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Sublethal shell injuries in Late Devonian ammonoids (Cephalopoda) from Kattensiepen (Rhenish Mountains)


Slotta, F; Korn, D; Klug, C; Kröger, B; Keupp, H (2011). Sublethal shell injuries in Late Devonian ammonoids (Cephalopoda) from Kattensiepen (Rhenish Mountains). Neues Jahrbuch für Geologie und Paläontologie, 261(3):321-336.

Abstract

The ammonoids from the middle Famennian black limestone nodules at Kattensiepen (Rhenish Mountains) are known for their excellent preservation and show frequent sublethal shell damage of varying dimensions and of the finest detail. 76% of all specimens show traces of predation. This is the highest frequency of shell repairs known from the Palaezoic. While small individuals are less frequently affected, nearly all adult specimens of the species Platyclymenia annulata, Pl. subnautilina, Pleuroclymenia costata, and Prionoceras divisum display repaired injuries. Usually, the specimens show multiple areas of damage, which can be classified into several categories. Most of the points of damage are small, affecting only the margin of the aperture; they usually occur on both sides of the conch. Shell damage, which can be interpreted as bite marks are rare; the majority of shell injuries derive perhaps from arthropod attacks.

The ammonoids from the middle Famennian black limestone nodules at Kattensiepen (Rhenish Mountains) are known for their excellent preservation and show frequent sublethal shell damage of varying dimensions and of the finest detail. 76% of all specimens show traces of predation. This is the highest frequency of shell repairs known from the Palaezoic. While small individuals are less frequently affected, nearly all adult specimens of the species Platyclymenia annulata, Pl. subnautilina, Pleuroclymenia costata, and Prionoceras divisum display repaired injuries. Usually, the specimens show multiple areas of damage, which can be classified into several categories. Most of the points of damage are small, affecting only the margin of the aperture; they usually occur on both sides of the conch. Shell damage, which can be interpreted as bite marks are rare; the majority of shell injuries derive perhaps from arthropod attacks.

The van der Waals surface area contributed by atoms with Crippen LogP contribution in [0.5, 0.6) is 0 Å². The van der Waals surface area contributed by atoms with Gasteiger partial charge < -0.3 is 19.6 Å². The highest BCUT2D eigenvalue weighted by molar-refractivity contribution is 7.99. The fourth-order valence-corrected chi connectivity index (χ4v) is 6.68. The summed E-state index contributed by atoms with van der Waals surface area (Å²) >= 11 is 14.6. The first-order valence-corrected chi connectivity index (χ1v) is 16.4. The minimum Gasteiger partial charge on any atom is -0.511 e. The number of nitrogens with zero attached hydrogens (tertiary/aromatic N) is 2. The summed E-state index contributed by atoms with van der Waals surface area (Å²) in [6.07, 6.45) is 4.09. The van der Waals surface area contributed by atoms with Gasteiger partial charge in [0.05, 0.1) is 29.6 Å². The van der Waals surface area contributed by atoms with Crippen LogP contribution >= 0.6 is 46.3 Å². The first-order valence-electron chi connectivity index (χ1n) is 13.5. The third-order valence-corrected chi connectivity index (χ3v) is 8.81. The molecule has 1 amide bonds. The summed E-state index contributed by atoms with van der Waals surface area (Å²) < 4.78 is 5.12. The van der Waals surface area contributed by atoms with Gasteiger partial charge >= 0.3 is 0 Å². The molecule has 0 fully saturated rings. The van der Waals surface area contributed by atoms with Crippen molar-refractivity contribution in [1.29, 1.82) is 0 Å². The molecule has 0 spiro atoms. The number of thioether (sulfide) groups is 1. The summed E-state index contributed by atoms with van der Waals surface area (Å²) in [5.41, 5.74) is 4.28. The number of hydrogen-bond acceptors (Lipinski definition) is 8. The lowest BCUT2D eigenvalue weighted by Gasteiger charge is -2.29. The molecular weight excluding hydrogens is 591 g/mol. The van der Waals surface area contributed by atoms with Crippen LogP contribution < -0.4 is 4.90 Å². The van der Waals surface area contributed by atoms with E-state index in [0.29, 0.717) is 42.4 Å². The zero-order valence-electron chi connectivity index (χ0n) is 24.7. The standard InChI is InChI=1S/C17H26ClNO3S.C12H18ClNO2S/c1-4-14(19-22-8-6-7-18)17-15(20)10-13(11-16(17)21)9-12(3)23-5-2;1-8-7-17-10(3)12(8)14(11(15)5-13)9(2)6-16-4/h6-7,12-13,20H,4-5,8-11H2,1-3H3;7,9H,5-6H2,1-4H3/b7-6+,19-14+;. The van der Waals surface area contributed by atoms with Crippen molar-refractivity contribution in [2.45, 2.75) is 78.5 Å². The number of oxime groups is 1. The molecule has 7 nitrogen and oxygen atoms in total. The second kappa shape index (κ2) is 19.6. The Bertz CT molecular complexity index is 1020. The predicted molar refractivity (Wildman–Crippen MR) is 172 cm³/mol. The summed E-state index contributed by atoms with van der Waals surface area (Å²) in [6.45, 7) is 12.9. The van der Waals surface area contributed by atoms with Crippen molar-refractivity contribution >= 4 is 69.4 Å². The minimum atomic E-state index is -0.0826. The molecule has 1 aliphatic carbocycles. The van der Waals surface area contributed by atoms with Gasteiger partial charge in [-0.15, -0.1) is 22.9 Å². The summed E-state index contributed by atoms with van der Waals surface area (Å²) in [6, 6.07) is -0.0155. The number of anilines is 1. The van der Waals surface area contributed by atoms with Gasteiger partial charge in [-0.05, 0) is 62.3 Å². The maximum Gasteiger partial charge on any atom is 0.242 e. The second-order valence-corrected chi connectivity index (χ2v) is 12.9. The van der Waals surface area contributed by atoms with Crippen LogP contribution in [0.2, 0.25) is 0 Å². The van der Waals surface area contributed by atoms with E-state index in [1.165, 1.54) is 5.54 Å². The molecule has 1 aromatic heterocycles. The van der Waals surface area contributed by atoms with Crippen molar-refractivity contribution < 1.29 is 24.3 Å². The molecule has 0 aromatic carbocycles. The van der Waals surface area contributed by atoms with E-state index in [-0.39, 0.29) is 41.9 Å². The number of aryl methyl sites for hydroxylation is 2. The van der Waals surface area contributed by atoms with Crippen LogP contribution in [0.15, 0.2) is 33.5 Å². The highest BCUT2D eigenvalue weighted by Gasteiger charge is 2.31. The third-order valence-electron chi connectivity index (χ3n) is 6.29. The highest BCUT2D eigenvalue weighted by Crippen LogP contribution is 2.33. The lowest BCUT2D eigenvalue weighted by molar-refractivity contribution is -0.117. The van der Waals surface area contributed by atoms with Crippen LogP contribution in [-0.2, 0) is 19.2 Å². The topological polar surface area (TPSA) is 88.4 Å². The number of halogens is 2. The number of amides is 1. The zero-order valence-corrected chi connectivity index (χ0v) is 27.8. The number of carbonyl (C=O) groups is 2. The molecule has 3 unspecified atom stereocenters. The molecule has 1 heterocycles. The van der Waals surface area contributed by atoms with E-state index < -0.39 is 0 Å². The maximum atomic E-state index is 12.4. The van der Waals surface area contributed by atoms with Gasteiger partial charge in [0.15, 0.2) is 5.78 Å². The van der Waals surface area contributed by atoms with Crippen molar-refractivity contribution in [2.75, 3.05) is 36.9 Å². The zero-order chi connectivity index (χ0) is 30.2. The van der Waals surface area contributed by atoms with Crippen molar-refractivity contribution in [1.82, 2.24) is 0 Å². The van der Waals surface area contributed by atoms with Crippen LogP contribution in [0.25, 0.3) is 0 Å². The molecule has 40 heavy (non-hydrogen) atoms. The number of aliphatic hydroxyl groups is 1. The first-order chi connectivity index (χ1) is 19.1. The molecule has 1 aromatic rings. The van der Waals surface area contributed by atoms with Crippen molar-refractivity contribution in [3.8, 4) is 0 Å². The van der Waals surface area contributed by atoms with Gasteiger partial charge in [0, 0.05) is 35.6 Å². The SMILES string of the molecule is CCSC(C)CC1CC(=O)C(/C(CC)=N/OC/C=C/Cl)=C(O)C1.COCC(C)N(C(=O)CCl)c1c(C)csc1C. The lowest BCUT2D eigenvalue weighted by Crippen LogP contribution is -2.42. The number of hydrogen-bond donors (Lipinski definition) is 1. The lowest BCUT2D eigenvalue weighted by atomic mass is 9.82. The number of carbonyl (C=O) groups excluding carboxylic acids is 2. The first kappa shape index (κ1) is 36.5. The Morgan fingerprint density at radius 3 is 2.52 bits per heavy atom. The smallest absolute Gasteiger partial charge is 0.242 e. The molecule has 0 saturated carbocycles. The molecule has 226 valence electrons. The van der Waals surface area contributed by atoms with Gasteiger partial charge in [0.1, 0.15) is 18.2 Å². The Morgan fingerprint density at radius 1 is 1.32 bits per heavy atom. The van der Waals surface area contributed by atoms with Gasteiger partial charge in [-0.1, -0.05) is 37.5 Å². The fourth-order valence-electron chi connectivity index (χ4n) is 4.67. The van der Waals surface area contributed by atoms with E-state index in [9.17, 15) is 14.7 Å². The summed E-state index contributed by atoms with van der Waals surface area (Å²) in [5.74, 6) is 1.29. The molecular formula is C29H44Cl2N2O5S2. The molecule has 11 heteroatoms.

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Additional indexing

Item Type:Journal Article, refereed, original work
Communities & Collections:07 Faculty of Science > Paleontological Institute and Museum
Dewey Decimal Classification:560 Fossils & prehistoric life
Uncontrolled Keywords:Devonian, Famennian, Ammonoidea, shell injuries, regeneration
Language:English
Date:2011
Deposited On:04 Oct 2011 09:15
Last Modified:05 Apr 2016 15:01
Publisher:Schweizerbart
ISSN:0077-7749
Publisher DOI:https://doi.org/10.1127/0077-7749/2011/0173
Permanent URL: https://doi.org/10.5167/uzh-49891

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